Somers makes a few really interesting points to begin with but doesn't actually expand on them (good news for me I suppose) Her final judgement that "Somers makes a few really interesting points to begin with but doesn't actually expand on them (good news for me I suppose) Her final judgement that "these "privileges" were among the strongest forces that threatened to overcome and defeat her [Wharton]." (157) become simplistic and ultimately sound more like writing than argument. The claim that Wharton "wrote her own life" (155) is articulate but is it accurate? She also quotes Wharton's 1911 letter to Fullerton where she argues "I'm a better landscape gardener than novelist" (156) without pointing out that Wharton died in the 30s. A later source of Wharton's opinion of her own role as a writer would be more interesting, more helpful. The comparisons to Consuelo and Alva Vanderbilt also feel half-baked (especially in the face of Mackenzie Stuart's biography of Consuelo and her mother) but not uninspired. I think the material is there but spends itself out establishing the Newport and New York scene (already done quite well in books like Displaying Women)
The most interesting part of the book occurs in a quotation on 151-152 (the book picks up in general as it winds down) as to the nature of the Marble House and its gilded-museum like nature. Here is a real point of spatial analysis, the comparison of gilded-age museums to gilded age mansions. The building period of these institutions were parallel. Surely that's an interesting area to explore? And a real area of spatial analysis. ...more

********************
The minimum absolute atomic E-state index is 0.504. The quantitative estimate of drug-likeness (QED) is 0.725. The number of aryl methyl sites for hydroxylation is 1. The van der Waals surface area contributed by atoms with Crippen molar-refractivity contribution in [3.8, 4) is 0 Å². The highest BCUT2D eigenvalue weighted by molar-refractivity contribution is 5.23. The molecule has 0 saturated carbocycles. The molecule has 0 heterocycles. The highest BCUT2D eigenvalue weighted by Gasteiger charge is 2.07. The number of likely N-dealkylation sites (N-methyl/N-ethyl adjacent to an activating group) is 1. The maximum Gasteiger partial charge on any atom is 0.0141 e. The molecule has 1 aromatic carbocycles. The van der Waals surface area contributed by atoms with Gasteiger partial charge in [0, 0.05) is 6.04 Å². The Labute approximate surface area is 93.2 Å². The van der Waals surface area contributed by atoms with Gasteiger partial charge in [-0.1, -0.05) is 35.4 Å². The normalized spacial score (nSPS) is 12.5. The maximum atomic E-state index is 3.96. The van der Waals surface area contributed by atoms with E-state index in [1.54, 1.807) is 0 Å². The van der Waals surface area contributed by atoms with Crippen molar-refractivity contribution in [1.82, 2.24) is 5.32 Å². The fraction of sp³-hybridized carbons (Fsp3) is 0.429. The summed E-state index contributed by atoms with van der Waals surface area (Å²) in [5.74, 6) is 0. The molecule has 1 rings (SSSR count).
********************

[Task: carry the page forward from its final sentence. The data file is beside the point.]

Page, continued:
At no point in reading Cleanth Brook's treatment of Faulkner do you stop wishing you were reading Faulkner, which isn't really Brook's fault I supposeAt no point in reading Cleanth Brook's treatment of Faulkner do you stop wishing you were reading Faulkner, which isn't really Brook's fault I suppose.
Perhaps it isn't fair to require literary theorists to write about our favorite books. No matter how thorough Brooks manages to make his survey of Faulkner's work his collection fails to capture or sustain the kind of language that I think flourishes in the best criticism. Intelligent, clear, well written there is not anything to say against this book just not enough to say for it. Since Brooks avoided a chronological arrangement I have to wonder why he segmented off his review of Faulkner by novel. It is themes that Brooks seems to excel at the most. As it is he stops repeatedly in every chapter to either remind us of a previous book or summarize one that will follow. (He also annoys me considerably by spending about 4 pages comparing Gavin to Sir Tristan when there are so many, better, allusions to explore) ...more
It's a bad habit of mine to stop in the middle of reading a book and consider, would I put this in my imaginary coml seminar? For example I would alw
It's a bad habit of mine to stop in the middle of reading a book and consider, would I put this in my imaginary coml seminar? For example I would always strongly consider Frankenstein and The World Republic of Letters but I would ultimately probably only excerpt this.
It's a good book; I'm immediately suggesting it to some coml people I know but it wanders and falls off track here and there and since I don't agree with some of Bautmans attitudes towards writing literature and life I can't endorse it as much as I wanted to.
I wish it had been more if a memoir, more like Barnards Assault on Mount Helicon, and less like an indulgent talk show monologue. But the genre literary theory cum memoir cum reflections on Russian literature is scarce and this is definitely better than a lot of journalistic like nonfiction I have read (the art I'd being lost for example)...more